Tuesday, November 22, 2011

In Politics, Let No Mean No

The recent elections in Spain point once again to a flaw in the voting procedures of all supposedly democratic countries: they prevent citizens from expressing what they actually think in the voting booth.

Do you suppose there was a sudden outpouring of love for the Spanish right?  More likely, there was an outpouring of disgust for the Socialists and the economy-without-a-future over which they preside.  The ballot, however, did not offer the opportunity to vote against the party in power, only for the opposition.  Thus the conservative Popular Party will enter government with what it claims is the support of the majority, when the reality is that is probably has less support than it had at the time of the previous election—which it lost.

There is a simple solution: provide voters with the option of either voting for a candidate or party, if they want to express support, or against a different one if they want to express rejection.  The final tally would be the number of votes for minus those against.  In a two party/candidate race the final result would be the same.  In a multi-party race, voters would have to think strategically about whether their feelings are more concentrated for or against any particular alternative.  In either case, you would see clearly the extent to which democracy was working, in the sense of producing a government that citizens actually support.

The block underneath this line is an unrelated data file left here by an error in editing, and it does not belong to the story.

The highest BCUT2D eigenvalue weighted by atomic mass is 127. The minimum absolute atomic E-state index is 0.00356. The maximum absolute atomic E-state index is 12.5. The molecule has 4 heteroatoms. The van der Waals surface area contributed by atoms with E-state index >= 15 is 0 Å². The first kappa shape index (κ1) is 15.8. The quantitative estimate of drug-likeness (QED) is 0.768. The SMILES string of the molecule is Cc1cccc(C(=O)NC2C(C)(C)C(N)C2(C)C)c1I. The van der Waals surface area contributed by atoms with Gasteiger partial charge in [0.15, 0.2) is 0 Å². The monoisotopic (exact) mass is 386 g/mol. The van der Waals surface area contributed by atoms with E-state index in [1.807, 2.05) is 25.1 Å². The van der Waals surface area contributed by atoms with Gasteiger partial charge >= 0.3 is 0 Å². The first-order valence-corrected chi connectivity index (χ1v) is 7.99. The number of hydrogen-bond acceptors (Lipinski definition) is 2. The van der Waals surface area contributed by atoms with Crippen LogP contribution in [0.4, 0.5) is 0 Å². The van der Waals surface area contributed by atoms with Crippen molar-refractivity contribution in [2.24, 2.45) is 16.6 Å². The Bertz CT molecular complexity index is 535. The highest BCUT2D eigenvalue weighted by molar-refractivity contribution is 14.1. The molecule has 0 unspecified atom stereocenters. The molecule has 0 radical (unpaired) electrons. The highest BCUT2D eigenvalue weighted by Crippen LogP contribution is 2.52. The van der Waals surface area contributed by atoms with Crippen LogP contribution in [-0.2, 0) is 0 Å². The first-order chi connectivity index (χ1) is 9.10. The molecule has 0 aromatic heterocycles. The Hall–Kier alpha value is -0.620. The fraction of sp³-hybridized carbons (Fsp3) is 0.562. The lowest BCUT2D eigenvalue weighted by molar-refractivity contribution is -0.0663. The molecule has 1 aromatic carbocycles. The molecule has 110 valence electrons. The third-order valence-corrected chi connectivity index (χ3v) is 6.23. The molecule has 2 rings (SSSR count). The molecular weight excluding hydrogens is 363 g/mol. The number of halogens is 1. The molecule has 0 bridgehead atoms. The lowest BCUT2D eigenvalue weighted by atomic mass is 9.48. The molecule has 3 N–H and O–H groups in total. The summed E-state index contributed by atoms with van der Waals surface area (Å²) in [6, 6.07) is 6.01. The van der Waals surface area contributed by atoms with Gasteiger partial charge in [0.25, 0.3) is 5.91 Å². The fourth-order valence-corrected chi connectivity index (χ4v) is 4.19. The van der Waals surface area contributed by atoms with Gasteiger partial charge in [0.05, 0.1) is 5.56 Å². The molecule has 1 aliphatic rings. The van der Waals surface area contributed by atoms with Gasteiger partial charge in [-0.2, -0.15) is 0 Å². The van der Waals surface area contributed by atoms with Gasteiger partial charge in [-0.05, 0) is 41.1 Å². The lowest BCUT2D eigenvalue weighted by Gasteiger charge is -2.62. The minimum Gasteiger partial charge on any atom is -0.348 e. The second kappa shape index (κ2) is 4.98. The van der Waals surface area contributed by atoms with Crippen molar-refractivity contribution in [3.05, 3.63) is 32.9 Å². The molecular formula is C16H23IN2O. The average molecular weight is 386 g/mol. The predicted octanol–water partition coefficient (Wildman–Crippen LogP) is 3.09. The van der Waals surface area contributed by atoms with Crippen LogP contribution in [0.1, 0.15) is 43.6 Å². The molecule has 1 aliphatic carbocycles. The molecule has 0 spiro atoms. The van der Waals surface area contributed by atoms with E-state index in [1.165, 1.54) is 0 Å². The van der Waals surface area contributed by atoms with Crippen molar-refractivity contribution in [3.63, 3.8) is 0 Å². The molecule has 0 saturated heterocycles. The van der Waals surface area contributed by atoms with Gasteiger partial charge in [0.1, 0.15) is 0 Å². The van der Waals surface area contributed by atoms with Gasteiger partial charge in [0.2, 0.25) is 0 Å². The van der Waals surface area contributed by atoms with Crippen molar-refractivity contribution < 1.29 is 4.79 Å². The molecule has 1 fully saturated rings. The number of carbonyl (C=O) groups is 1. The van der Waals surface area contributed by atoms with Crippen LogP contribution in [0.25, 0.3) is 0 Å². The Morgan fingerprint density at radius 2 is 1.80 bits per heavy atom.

My guess is that, given a negative option, the people of Spain would have delivered two verdicts, one against their current rulers and the other, only somewhat less intense, against their future ones.  They should have had that chance.


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